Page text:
Spinning yarns (and twine) in old San Diego.

Yarns dyed many different colors out on display in San Diego's Old Town.
Yarns dyed many different colors out on display in San Diego’s Old Town.

One more quick post from today’s stroll through Old Town San Diego State Historic Park. After going on the free walking tour, which I do every few years to jiggle my memory, I observed that a couple of unique exhibits were out on public display. One concerned yarn, the other twine. A “string” of coincidence too good not to blog about!

During the tour, our knowledgeable guide explained how red dye in the olden days was derived from a particular insect–the cochineal. The cochineal is a beetle that can be found on prickly pears, a cactus which grows abundantly in arid San Diego. While we watched, the guide plucked one from a prickly pear next to the Casa de Estudillo, then crushed it. His fingers turned bright purple from the beetle juice! (He explained the British Red Coats dyed their uniforms with cochineal, but Purple Coats didn’t sound quite so fierce.)

Tour guide about ready to make some red dye.
Tour guide ready to produce some reddish dye.

After the tour ended, two volunteers inside the Casa de Estudillo were demonstrating how yarn used to be made. To dye the fibers, both cochineal and indigo dye were commonly used. A spinning wheel served to demonstrate the hard work required to live comfortably before our more modern conveniences.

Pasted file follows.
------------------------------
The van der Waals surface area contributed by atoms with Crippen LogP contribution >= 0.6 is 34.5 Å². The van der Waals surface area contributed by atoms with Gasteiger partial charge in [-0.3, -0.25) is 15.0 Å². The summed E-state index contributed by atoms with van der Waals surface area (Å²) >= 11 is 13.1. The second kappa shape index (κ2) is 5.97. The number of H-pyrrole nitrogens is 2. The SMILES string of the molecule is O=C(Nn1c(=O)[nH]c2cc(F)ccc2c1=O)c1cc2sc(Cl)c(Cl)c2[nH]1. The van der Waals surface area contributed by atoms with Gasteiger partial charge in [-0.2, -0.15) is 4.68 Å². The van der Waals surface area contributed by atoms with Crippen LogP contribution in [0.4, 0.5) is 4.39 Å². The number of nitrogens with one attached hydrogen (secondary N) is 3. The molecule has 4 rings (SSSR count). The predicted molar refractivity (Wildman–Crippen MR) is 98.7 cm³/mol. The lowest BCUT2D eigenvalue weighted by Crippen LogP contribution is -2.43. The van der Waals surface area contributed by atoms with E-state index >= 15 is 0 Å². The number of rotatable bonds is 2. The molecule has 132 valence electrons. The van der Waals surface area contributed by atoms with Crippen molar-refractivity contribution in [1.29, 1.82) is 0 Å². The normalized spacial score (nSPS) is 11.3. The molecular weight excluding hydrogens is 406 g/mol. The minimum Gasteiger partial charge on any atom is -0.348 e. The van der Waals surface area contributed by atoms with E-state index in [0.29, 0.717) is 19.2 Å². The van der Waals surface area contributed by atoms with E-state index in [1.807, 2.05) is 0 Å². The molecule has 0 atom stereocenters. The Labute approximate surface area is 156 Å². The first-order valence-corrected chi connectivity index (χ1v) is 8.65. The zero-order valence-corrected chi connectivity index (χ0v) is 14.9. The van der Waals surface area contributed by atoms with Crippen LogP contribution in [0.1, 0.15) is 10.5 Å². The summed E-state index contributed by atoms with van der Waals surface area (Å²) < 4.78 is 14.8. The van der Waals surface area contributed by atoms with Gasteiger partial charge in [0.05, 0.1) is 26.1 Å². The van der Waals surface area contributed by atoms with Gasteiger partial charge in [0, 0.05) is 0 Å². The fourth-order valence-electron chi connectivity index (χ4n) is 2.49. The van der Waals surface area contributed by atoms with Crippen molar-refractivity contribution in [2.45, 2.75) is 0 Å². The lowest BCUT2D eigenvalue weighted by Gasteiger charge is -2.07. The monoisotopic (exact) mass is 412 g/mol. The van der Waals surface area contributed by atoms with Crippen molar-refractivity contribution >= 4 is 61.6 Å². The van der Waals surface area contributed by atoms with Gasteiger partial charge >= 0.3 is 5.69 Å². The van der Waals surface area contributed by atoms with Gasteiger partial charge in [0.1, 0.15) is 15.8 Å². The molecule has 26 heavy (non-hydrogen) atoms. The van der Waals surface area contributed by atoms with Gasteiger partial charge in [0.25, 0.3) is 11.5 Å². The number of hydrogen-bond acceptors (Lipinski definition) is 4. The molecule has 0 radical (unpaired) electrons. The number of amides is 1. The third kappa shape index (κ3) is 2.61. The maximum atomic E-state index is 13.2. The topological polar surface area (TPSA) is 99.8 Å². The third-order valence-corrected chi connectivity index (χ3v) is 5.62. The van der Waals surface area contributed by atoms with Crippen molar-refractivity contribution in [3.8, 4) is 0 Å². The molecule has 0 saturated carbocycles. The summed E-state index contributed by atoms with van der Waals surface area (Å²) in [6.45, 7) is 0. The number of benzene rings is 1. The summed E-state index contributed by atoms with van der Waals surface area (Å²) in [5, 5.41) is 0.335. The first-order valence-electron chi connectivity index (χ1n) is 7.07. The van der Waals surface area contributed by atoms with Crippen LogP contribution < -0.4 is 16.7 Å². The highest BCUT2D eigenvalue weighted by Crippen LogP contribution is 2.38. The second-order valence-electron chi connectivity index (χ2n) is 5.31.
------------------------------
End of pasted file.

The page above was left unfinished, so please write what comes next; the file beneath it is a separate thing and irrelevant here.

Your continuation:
La Casa de Estudillo, an elegant house built in the early 1800s by a wealthy Californio who owned several large ranchos in Southern California.
La Casa de Estudillo, an elegant adobe house built in 1827 by a wealthy Californio family that owned several large ranchos in Southern California.
Volunteers in costume told me a little about San Diego's complex, fascinating history.
Volunteers in costume with baskets of color.  They told me some yarns concerning San Diego’s complex, fascinating history.
State Park volunteers describe life in early San Diego, when spinning wheels were common household objects.
State Park volunteers describe life in early San Diego, when spinning wheels were common household objects.

Out in one corner of Old Town’s big central plaza, some friendly Mormons were demonstrating the making of twine. Like the native prickly pear, yucca plants have always been plentiful in San Diego’s desert-like environment. The tough fibers in the leaves, once extracted, are dried and then twisted using a simple mechanism to create primitive but very practical twine or rope.

Making twine used to involve twisting dried fibers from native yucca plants.
Making twine involved twisting fibers found in native yucca plants.
Mormon guy smiles as he exhibits rope-making in Old Town. The Mormon Battalion was one of many diverse participants in San Diego's early history.
Mormon guy smiles as he exhibits rope-making in Old Town. The Mormon Battalion was one of many diverse participants in San Diego’s early history.

Someday I’ll probably blog about the amazing, hour-long Old Town walking tour. I need some more photos and many more notes before I undertake that, however!

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Published by

Richard Schulte

Downtown San Diego has been my home for many years. My online activities reflect my love for writing, blogging, walking and photography.

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